A. I’ve mentioned two different tactical pens in the past. One is the Gerber Impromptu Tactical Pen, which is very well made and can even break a car’s window glass. Some consider it a bit pricey at $63.86, but what’s your life worth? Another tactical pen is the Atomic Bear. It looks to have the same features as the Gerber and costs a lot less. Both are available on Amazon at the links provided.
Q. In yesterday’s blog you said something about releasing four new books a year. How the heck do you do that? My 30 year high school reunion is coming up and we are all supposed to write a one or two paragraph biography of our lives since high school. It took me a week to get just one paragraph done, then I wadded it up and threw it away.
A. I always tell people that the secret to being a prolific author is to buy a lot of expensive toys and then have to work like hell to pay for them. The truth is, writing takes work, just like anything else. For some of us, it’s easy work, and for others it can be a real challenge. I usually have two or three books rolling around in my head at once, and when it’s time to sit down and write, most of what I want to say is already in my head and just needs to get from there onto the computer screen.
Q. When you’re in a campground do you put everything away at night, like your lawn chairs and portable barbecue and things like that, or is it safe to leave them out and unsecured?
A. Overall, campgrounds are some of the safest places you can ever be. However, that doesn’t mean every person in an RV park is honest, so why tempt fate? Besides which, the local thieves are always looking for something quick and easy to steal, and we have been in campgrounds where they warned you every night to lock up anything that you wanted to still be there in the morning. As the old saying goes, better safe than sorry
Q. I found an old copy of your Gypsy Journal RV newspaper in a campground laundry room in Nebraska. But going to your website, it looks like you no longer publish it. Is that true, and if not, how can I subscribe?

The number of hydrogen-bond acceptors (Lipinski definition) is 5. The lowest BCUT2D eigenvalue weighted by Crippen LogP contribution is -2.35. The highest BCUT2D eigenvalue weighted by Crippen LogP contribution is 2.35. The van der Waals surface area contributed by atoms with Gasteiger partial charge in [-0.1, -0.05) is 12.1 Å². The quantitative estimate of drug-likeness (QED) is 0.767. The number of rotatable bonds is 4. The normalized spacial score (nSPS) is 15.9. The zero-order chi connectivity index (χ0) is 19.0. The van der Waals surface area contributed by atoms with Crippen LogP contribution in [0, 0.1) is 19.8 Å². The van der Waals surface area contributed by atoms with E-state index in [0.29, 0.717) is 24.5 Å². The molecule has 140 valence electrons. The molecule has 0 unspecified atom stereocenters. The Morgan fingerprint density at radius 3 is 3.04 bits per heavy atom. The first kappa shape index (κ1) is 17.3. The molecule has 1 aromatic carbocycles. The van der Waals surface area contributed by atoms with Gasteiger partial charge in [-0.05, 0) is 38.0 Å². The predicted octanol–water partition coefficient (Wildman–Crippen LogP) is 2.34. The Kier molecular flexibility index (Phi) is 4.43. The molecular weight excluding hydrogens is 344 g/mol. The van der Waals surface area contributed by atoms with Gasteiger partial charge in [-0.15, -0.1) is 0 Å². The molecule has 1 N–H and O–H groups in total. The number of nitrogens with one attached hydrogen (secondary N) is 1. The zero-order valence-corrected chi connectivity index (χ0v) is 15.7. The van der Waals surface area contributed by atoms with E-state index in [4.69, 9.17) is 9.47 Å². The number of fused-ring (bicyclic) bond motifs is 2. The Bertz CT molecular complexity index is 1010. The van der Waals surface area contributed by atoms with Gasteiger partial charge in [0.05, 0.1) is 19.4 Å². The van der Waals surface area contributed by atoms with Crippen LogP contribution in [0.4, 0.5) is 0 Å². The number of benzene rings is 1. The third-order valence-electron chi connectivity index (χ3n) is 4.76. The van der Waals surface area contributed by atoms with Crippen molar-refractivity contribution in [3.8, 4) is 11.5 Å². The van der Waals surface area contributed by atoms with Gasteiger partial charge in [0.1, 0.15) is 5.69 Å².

A. We stopped publishing the Gypsy Journal in November of 2017. After almost 18 years of fulltiming and publishing it from the road, we bought a house in Florida and retired from the RV lifestyle.
Q. We are looking at a 2006 Tradewinds diesel pusher motorhome that the seller is asking $98,000 for. It looks very nice inside and out, and only has 35,000 miles on it. It hasn’t been used in over five years, so there’s been a bit of a musty smell, but aside from that everything looks good. Do you think this is a good deal?
A. A 13-year-old motorhome that has been sitting for five years is never a good deal, and especially not at that price. The worst thing you can do to an RV is to let it sit for prolonged periods of time. At the very least, you can expect to have to replace all of the tires, both the coach and house batteries, and possibly belts and hoses. In a quick search on RV Trader I found four of them, all priced considerably less than what you quoted me.
Q. Is it safe to park in an RV overnight at truck stops and Walmarts and places like that? We worry about crime in unknown areas.
A. We spent many, many nights at truck stops, Walmarts, even roadside rest areas, and never had a problem. As long as you use common sense, keep your doors locked, and if at truck stop, don’t park in the area where the truckers need to be, you should be just fine.
And finally, when a friend shared this picture with me, I had to share with you. I think every schoolteacher in the world feels this way during summer vacation, don’t you?
Thought For The Day – If I had a Delorean, I would only drive it from time to time.